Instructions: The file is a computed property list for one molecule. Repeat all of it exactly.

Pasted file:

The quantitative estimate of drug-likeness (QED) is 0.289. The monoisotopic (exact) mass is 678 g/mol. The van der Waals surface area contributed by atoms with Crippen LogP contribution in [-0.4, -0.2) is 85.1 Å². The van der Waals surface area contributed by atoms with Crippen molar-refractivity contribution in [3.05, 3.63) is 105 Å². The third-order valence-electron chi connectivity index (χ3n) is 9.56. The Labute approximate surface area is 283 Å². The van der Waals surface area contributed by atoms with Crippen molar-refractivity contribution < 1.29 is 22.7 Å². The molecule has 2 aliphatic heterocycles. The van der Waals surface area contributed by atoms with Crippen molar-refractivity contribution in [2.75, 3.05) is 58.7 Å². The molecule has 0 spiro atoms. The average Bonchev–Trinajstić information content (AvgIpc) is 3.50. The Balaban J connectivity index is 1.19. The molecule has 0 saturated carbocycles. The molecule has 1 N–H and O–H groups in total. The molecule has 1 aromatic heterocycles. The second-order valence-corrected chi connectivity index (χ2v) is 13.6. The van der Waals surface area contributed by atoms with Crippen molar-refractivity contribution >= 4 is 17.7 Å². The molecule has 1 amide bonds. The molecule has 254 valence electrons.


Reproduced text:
The quantitative estimate of drug-likeness (QED) is 0.289. The monoisotopic (exact) mass is 678 g/mol. The van der Waals surface area contributed by atoms with Crippen LogP contribution in [-0.4, -0.2) is 85.1 Å². The van der Waals surface area contributed by atoms with Crippen molar-refractivity contribution in [3.05, 3.63) is 105 Å². The third-order valence-electron chi connectivity index (χ3n) is 9.56. The Labute approximate surface area is 283 Å². The van der Waals surface area contributed by atoms with Crippen molar-refractivity contribution < 1.29 is 22.7 Å². The molecule has 2 aliphatic heterocycles. The van der Waals surface area contributed by atoms with Crippen molar-refractivity contribution in [2.75, 3.05) is 58.7 Å². The molecule has 0 spiro atoms. The average Bonchev–Trinajstić information content (AvgIpc) is 3.50. The Balaban J connectivity index is 1.19. The molecule has 0 saturated carbocycles. The molecule has 1 N–H and O–H groups in total. The molecule has 1 aromatic heterocycles. The second-order valence-corrected chi connectivity index (χ2v) is 13.6. The van der Waals surface area contributed by atoms with Crippen molar-refractivity contribution >= 4 is 17.7 Å². The molecule has 1 amide bonds. The molecule has 254 valence electrons.